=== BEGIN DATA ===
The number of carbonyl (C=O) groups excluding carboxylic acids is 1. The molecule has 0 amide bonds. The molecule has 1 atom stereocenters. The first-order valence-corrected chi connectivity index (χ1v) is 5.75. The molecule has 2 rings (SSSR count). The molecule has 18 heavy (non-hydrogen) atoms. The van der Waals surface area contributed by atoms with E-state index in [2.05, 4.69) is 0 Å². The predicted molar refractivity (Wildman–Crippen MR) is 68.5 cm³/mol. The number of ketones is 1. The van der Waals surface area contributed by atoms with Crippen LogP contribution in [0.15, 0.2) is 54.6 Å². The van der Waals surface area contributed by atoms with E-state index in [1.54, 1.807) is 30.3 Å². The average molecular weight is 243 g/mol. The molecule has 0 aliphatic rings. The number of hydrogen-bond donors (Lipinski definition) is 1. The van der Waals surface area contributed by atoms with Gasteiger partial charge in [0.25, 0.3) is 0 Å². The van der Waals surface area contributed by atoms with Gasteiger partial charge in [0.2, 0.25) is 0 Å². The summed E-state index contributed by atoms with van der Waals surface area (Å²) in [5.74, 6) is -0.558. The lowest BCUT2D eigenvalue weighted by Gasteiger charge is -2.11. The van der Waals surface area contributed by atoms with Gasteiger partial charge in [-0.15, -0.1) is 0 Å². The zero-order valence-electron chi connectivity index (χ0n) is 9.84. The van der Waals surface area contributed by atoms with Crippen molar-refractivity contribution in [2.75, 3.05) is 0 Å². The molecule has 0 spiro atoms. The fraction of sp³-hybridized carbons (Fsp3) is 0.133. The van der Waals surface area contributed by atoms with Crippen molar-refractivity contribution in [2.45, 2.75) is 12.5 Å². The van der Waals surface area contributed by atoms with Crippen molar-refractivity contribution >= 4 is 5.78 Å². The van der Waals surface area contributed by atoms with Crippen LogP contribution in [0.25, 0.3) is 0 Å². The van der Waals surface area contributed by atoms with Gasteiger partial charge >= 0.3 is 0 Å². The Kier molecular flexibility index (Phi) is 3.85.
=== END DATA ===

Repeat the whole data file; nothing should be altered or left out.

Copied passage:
The number of carbonyl (C=O) groups excluding carboxylic acids is 1. The molecule has 0 amide bonds. The molecule has 1 atom stereocenters. The first-order valence-corrected chi connectivity index (χ1v) is 5.75. The molecule has 2 rings (SSSR count). The molecule has 18 heavy (non-hydrogen) atoms. The van der Waals surface area contributed by atoms with E-state index in [2.05, 4.69) is 0 Å². The predicted molar refractivity (Wildman–Crippen MR) is 68.5 cm³/mol. The number of ketones is 1. The van der Waals surface area contributed by atoms with Crippen LogP contribution in [0.15, 0.2) is 54.6 Å². The van der Waals surface area contributed by atoms with E-state index in [1.54, 1.807) is 30.3 Å². The average molecular weight is 243 g/mol. The molecule has 0 aliphatic rings. The number of hydrogen-bond donors (Lipinski definition) is 1. The van der Waals surface area contributed by atoms with Gasteiger partial charge in [0.25, 0.3) is 0 Å². The van der Waals surface area contributed by atoms with Gasteiger partial charge in [0.2, 0.25) is 0 Å². The summed E-state index contributed by atoms with van der Waals surface area (Å²) in [5.74, 6) is -0.558. The lowest BCUT2D eigenvalue weighted by Gasteiger charge is -2.11. The van der Waals surface area contributed by atoms with Gasteiger partial charge in [-0.15, -0.1) is 0 Å². The zero-order valence-electron chi connectivity index (χ0n) is 9.84. The van der Waals surface area contributed by atoms with Crippen molar-refractivity contribution in [2.75, 3.05) is 0 Å². The molecule has 0 spiro atoms. The fraction of sp³-hybridized carbons (Fsp3) is 0.133. The van der Waals surface area contributed by atoms with Crippen molar-refractivity contribution in [2.45, 2.75) is 12.5 Å². The van der Waals surface area contributed by atoms with Crippen molar-refractivity contribution >= 4 is 5.78 Å². The van der Waals surface area contributed by atoms with Crippen LogP contribution in [0.25, 0.3) is 0 Å². The van der Waals surface area contributed by atoms with Gasteiger partial charge >= 0.3 is 0 Å². The Kier molecular flexibility index (Phi) is 3.85.